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From Addison's Spectator. I have now considered Milton's Paradise Lost under those four great heads of the fable, the characters, the sentiments, and the language; and have shown that he excels, in general, under each of these heads. I hope that I have made several discoveries which may appear new even to those who are versed in critical learning. Were I indeed to choose my readers, by whose judgment I would stand or fall, they should not be such as are acquainted only with the French and Italian critics, but also with the ancient and moderns who have written in either of the learned languages. Above all, I would have them well versed in the Greek and Latin poets, without which a man very often fancies that he understands a critic, when in reality he does not comprehend liis meaning.
It is in criticism, as in all other sciences and speculations; one who brings with him any implicit notions and observations which he has made in his reading of the poets, will find his own reflections methodized and explained, and perhaps several little hints, that had passed in his mind, perfected and improved in the works of a good critic; whereas one who has not these previous lights is very often an utter stranger to what he reads, and apt to put a wrong interpretation upon it.
Nor is it sufficient that a man who sets up for a judge in criticism should have perused the authors above-mentioned, unless he has also a clear and logical head. Without this talent he is perpetually puzzled and perplexed amidst his own blunders, mistakes the sense of those he would confute, or, if he chances to think right, does not know how to convey his thoughts to another with clearness and perspicuity. Aristotle, who was the best critic, was also one of the best logicians that ever appeared in the world.
Mr. Locke's Essay on The Human Understanding would be thought a very odd book for a man to make himself master of, who would get a reputation by critical writings; though at the same time it is very certain that an author who has not learned the art of distinguishing between words and things, and of ranging his thoughts and setting them in proper lights, whatever notions he may have, will lose himself in confusion and obscurity. I might further observe that there is not a Greek or a Latin critic who has not shown, even in the style of his criticisms, that he was a master of all the elegance and delicacy of his na tive tongue.
The truth of it is, there is nothing more absurd than for a man to set up for a critic, without a good insight into all the parts of learning; whereas many of those who have endeavored to signalize themselves by works of this nature among our English writers are not only defective in the above-mentioned particulars but plainly discover by the phrases which they make use of, and by their confused way of thinking, that they are not acquainted with the most common and ordinary systems of arts and sciences. A few general rules extracted out of the French authors, with a certain cant of words, have sometimes set up an illiterate heavy writer for a most judicious and formidable critic.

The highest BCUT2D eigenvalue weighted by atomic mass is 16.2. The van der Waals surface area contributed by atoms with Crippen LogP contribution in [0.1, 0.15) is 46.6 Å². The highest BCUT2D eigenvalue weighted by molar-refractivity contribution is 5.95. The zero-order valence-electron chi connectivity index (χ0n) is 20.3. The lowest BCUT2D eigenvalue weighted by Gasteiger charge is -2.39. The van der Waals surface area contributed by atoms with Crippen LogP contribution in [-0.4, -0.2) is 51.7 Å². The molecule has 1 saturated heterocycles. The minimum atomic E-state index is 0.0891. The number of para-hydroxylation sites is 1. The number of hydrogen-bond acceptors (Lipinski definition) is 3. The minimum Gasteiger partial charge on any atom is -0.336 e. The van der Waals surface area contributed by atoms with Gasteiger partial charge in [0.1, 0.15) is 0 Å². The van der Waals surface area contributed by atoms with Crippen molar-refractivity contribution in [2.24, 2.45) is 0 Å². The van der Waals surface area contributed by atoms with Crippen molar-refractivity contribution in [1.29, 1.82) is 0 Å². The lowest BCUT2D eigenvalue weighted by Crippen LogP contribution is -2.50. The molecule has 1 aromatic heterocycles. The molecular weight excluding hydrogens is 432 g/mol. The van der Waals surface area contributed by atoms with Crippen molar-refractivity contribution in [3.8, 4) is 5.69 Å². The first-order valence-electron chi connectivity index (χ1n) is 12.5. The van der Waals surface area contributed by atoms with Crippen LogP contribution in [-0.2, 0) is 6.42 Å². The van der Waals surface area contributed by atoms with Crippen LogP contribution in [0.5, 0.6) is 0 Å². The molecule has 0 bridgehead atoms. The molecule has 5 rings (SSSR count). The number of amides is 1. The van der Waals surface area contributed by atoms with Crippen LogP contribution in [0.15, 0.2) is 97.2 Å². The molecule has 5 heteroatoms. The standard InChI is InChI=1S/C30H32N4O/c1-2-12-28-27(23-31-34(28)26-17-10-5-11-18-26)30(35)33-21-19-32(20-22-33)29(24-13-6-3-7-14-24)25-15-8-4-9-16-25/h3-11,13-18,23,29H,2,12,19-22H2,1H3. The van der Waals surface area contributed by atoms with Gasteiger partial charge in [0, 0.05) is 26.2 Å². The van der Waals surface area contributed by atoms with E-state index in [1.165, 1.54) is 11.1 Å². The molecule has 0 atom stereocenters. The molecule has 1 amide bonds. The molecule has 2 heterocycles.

One great mark by which you may discover a critic who has neither taste nor learning is this, that he seldom ventures to praise any passage in an author which has not been before received and applauded by the public, and that his criticism turns wholly upon little faults and errors. This part of a critic is so very easy to succeed in that we find every ordinary reader, upon the publishing of a new poem, has wit and illnature enough to turn several passages of it into ridicule, and very often in the right place. This Mr. Dryden has very agreeably remarked in those two celebrated lines :
Errors, like straws, upon the surface flow;
A true critic ought to dwell rather upon excellencies than imperfections, to discover the concealed beauties of a writer, and communicate to the world such things as are worth their observation. The most exquisite words and finest strokes of an author are those which very often appear the most doubtful and exceptionable to a man who wants a relish for polite learning; and they are these, which a sour, undistinguishing critic generally attacks with the greatest violence. Tully observes that it is very easy to brand or fix a mark upon what he calls verbum ardens, or, as it may be rendered into English, a glowing bold expression, and to turn it into ridicule by a cold, ill-natured criticism. A little wit is equally capable of exposing a beauty and of aggravating a fault; and, though such a treatment of an author naturally produces indignation in the mind of an understanding reader, it has, however, its effect among the generality of those whose hands it falls into, the rabble of mankind being very apt to think that everything which is laughed at with any mixture of wit is ridiculous in itself.
Such a mirth as this is always unseasonable in a critic, as it rather prejudices the reader than convinces him, and is capable of making a beauty, as well as a blemish, the subject of derision. A man who cannot write with wit on a proper subject is dull and stupid, but one who shows it in an improper place is as impertinent and absurd. Besides, a man who has the gift of ridicule is very apt to find fault with anything that gives him an opportunity of exerting his beloved talent, and very often censures a passage, not because there is any fault in it, but because he can be merry upon it. Such kinds of pleasantry are very unfair and disingenuous in works of criticism, in which the greatest masters, both ancient and modern, have always appeared with a serious and instructive air.